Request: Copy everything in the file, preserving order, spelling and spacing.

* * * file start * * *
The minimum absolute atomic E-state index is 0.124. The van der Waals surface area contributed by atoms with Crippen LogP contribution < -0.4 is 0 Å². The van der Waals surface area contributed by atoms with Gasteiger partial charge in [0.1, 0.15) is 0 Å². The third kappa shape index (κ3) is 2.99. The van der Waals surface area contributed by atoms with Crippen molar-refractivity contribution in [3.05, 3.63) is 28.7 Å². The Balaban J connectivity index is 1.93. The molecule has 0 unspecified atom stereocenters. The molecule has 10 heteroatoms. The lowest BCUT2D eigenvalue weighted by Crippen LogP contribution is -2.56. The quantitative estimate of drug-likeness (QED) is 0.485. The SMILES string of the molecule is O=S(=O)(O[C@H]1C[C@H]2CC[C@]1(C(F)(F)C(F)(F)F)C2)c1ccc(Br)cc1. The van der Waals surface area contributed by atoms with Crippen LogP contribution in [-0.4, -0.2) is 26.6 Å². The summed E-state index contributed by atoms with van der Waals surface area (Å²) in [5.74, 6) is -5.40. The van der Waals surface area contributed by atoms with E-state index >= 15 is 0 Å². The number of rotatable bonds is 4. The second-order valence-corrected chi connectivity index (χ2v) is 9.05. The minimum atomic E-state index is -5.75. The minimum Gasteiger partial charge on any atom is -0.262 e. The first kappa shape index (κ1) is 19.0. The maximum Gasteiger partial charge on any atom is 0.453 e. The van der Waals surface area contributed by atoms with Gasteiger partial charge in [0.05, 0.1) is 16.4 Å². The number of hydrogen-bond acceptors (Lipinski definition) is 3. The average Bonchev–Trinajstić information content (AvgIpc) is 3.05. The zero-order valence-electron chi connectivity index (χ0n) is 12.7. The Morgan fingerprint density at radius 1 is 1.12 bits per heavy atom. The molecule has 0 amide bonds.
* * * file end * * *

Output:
The minimum absolute atomic E-state index is 0.124. The van der Waals surface area contributed by atoms with Crippen LogP contribution < -0.4 is 0 Å². The van der Waals surface area contributed by atoms with Gasteiger partial charge in [0.1, 0.15) is 0 Å². The third kappa shape index (κ3) is 2.99. The van der Waals surface area contributed by atoms with Crippen molar-refractivity contribution in [3.05, 3.63) is 28.7 Å². The Balaban J connectivity index is 1.93. The molecule has 0 unspecified atom stereocenters. The molecule has 10 heteroatoms. The lowest BCUT2D eigenvalue weighted by Crippen LogP contribution is -2.56. The quantitative estimate of drug-likeness (QED) is 0.485. The SMILES string of the molecule is O=S(=O)(O[C@H]1C[C@H]2CC[C@]1(C(F)(F)C(F)(F)F)C2)c1ccc(Br)cc1. The van der Waals surface area contributed by atoms with Crippen LogP contribution in [-0.4, -0.2) is 26.6 Å². The summed E-state index contributed by atoms with van der Waals surface area (Å²) in [5.74, 6) is -5.40. The van der Waals surface area contributed by atoms with E-state index >= 15 is 0 Å². The number of rotatable bonds is 4. The second-order valence-corrected chi connectivity index (χ2v) is 9.05. The minimum atomic E-state index is -5.75. The minimum Gasteiger partial charge on any atom is -0.262 e. The first kappa shape index (κ1) is 19.0. The maximum Gasteiger partial charge on any atom is 0.453 e. The van der Waals surface area contributed by atoms with Gasteiger partial charge in [0.05, 0.1) is 16.4 Å². The number of hydrogen-bond acceptors (Lipinski definition) is 3. The average Bonchev–Trinajstić information content (AvgIpc) is 3.05. The zero-order valence-electron chi connectivity index (χ0n) is 12.7. The Morgan fingerprint density at radius 1 is 1.12 bits per heavy atom. The molecule has 0 amide bonds.